“Never Forget: 9/11,” read the bumper sticker on the sedan tooling through Linden Hills the other day.
Forget? Forget what? That people just ain’t no good, as Nick Cave sang? That people, even people who purportedly love and understand each other, sometimes don’t get along and epically so? That stranger danger is rampant on the planet and desperate times beget desperate world citizens who kill each other over new ideas and fables about God?
Got it. Understood. And you’re right: The news cycle long ago moved on to the sexier schism of the day, class warfare, but alert the media the more telling rift is the one between the people who have been paying attention and the people who haven’t. Culture wars, I suppose; all I know is that the last decade, like so many before it, current events threw many of us into an existential angst that bore and continues to bear fruit.
To wit: In the “Post-9/11” years, most of us dusted ourselves off, kept exploring, and continued doing the love and philosophy homework that always ended with some version or another of “Love thy neighbor.” At the same time, many others defaulted toward easily achieved stances of revenge, pontification, and patriotism.
Like I said, spare me.
“Who cares about what’s going on in all these wars and revolutions?” asked my favorite disinterested 16-year-old last month. “It’s like kindergarten: One kid pushes another down, the other kid pushes back. I learned that in kindergarten. The rest is …”
He’s right: From the day we come into this world we realize that people can be cruel and life isn’t fair; our culture is awash in those stories, pouring out as they do from the porno news channels 24-7. But there must be a place for those of us who listen to what Thomas Moore calls “care of the soul,” and know in our hearts that the only way to go is to embrace what Henry Miller wrote:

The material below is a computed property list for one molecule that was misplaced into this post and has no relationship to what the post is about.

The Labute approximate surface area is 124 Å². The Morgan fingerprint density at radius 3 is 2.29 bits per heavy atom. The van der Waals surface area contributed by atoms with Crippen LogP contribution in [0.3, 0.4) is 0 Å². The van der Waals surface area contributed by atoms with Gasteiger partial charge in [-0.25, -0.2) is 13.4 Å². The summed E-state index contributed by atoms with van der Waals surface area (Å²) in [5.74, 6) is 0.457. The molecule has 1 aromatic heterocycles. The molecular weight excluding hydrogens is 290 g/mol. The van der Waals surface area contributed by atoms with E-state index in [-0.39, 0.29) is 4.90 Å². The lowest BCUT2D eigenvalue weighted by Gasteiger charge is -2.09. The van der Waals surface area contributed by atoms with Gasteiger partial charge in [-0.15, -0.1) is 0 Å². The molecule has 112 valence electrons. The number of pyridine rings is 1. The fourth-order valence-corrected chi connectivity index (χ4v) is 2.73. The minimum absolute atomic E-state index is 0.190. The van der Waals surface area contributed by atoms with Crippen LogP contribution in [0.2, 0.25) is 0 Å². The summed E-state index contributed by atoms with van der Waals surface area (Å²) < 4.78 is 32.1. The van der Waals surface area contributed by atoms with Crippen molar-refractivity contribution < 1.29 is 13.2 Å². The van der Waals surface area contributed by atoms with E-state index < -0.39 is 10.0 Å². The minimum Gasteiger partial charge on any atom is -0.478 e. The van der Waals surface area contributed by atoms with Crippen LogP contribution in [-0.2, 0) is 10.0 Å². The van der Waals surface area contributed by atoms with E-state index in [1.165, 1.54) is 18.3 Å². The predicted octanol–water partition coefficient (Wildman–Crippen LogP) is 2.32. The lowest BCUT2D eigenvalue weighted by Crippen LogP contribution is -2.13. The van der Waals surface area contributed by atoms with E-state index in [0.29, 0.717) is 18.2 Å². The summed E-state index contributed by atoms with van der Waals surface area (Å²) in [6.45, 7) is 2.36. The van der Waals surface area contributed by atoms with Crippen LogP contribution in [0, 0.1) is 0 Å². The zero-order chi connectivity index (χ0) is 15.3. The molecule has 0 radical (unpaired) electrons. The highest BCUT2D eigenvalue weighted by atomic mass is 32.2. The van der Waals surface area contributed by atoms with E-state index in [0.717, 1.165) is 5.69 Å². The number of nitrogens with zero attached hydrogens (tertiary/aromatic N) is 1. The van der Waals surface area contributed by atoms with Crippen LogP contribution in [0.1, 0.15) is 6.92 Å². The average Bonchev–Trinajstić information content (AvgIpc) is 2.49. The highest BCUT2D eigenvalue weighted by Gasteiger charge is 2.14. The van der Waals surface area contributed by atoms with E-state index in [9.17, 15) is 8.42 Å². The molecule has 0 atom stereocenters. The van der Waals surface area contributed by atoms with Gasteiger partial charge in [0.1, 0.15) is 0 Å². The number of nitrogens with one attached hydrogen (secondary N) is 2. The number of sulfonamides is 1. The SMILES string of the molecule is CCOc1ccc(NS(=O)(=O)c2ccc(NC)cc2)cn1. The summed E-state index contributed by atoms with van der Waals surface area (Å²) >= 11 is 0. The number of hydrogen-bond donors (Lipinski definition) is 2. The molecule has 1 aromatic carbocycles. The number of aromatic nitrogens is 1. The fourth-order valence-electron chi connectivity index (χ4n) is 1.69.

“The aim of life is to live, and to live means to be aware, joyously, drunkenly, serenely, divinely aware.”
Pay Attention. Be Here Now. Live In The Moment. Be Still. It’s at the core of every spiritual tenet known to human beings, as the sermon at Lake Harriet Spiritual Community church had it this past Sunday. Over the course of 30 rich minutes, the yogi spoke of stillness and the riches that can be accessed within — a timely message for the tumultuous-contemplative season that is autumn, the time of year when imagination is everything and beauty is everywhere.
Absolutely breathtaking beauty, that is, if you take time to drink in the rain on the leaves, the placid lakes, the explosion of fire red, ash brown, neon tequila yellow, and blazing orange all over God’s creation. Symbiotic to it all is Alix in Candyland, the trippy high-end candy store at France and 54th that sells an old-school confectionary vision of happiness, love, and a memorable sweet simple sensuality.
All sorts of fairy tales and erotica have been written about sugars and sweets and the people who make and serve them, and Alix In Wonderland bursts with the smells and sights of an old-world confectionary, one that’s crazy akin to a real-time gorging on of “Like Water For Chocolate,” “Babette’s Feast,” and “Willie Wonka & The Chocolate Factory,” the Gene Wilder-version of which my teenage daughter and four of her pals imbibed in over the weekend at her birthday sleepover.
It was an amazing day, weekend, and week on so many levels, all of which I’ll tell you about sooner or later. But for me, for now, suffice it to say that the biggest takeaway from Sunday is that I got up and made pancakes for the family and teen partiers, then shocked all concerned with the news that I was going to church. A hippie church with many manifestations, anti-rules, and myriad things to chew on, to be sure, but a church nonetheless.
The 16-year-old almost fell off his stupor-perch, but I was on my way. I headed out the door and landed at the doors of Upton and 44th , where I found, prayed with, and held hands with a few dozen long-lost and newly-found soul mates, survivors, joiners, non-joiners, thinkers, lovers, smokers, drinkers, seekers and homies.
Someone suggested I revisit Mary Oliver’s “The Journey,” and hell yes I know I’m going back — for another much-needed dose of beauty and truth amidst the B.S. and the bloodshed.
Jim Walsh lives and grew up in East Harriet.